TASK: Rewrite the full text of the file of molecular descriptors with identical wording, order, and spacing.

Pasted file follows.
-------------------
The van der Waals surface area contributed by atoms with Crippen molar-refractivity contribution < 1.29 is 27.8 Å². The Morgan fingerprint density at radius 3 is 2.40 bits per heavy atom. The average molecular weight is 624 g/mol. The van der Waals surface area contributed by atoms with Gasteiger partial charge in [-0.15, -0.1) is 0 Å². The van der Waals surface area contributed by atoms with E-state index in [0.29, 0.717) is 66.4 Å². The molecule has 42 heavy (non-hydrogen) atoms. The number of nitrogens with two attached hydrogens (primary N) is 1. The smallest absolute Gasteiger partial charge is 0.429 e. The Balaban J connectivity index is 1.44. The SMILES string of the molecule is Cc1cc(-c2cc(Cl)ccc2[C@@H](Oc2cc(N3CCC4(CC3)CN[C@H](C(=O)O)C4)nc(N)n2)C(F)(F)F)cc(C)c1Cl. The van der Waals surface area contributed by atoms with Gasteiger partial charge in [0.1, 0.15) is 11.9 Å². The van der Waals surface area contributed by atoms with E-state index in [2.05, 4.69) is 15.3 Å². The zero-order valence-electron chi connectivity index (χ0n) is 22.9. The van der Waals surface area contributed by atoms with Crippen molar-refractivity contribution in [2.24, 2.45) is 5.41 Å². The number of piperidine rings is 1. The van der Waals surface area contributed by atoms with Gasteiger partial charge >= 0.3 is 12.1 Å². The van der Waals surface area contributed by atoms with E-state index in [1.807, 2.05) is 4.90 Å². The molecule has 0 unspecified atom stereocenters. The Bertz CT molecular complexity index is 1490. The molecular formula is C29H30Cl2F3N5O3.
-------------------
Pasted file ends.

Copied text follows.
The van der Waals surface area contributed by atoms with Crippen molar-refractivity contribution < 1.29 is 27.8 Å². The Morgan fingerprint density at radius 3 is 2.40 bits per heavy atom. The average molecular weight is 624 g/mol. The van der Waals surface area contributed by atoms with Gasteiger partial charge in [-0.15, -0.1) is 0 Å². The van der Waals surface area contributed by atoms with E-state index in [0.29, 0.717) is 66.4 Å². The molecule has 42 heavy (non-hydrogen) atoms. The number of nitrogens with two attached hydrogens (primary N) is 1. The smallest absolute Gasteiger partial charge is 0.429 e. The Balaban J connectivity index is 1.44. The SMILES string of the molecule is Cc1cc(-c2cc(Cl)ccc2[C@@H](Oc2cc(N3CCC4(CC3)CN[C@H](C(=O)O)C4)nc(N)n2)C(F)(F)F)cc(C)c1Cl. The van der Waals surface area contributed by atoms with Gasteiger partial charge in [0.1, 0.15) is 11.9 Å². The van der Waals surface area contributed by atoms with E-state index in [2.05, 4.69) is 15.3 Å². The zero-order valence-electron chi connectivity index (χ0n) is 22.9. The van der Waals surface area contributed by atoms with Crippen molar-refractivity contribution in [2.24, 2.45) is 5.41 Å². The number of piperidine rings is 1. The van der Waals surface area contributed by atoms with Gasteiger partial charge >= 0.3 is 12.1 Å². The van der Waals surface area contributed by atoms with E-state index in [1.807, 2.05) is 4.90 Å². The molecule has 0 unspecified atom stereocenters. The Bertz CT molecular complexity index is 1490. The molecular formula is C29H30Cl2F3N5O3.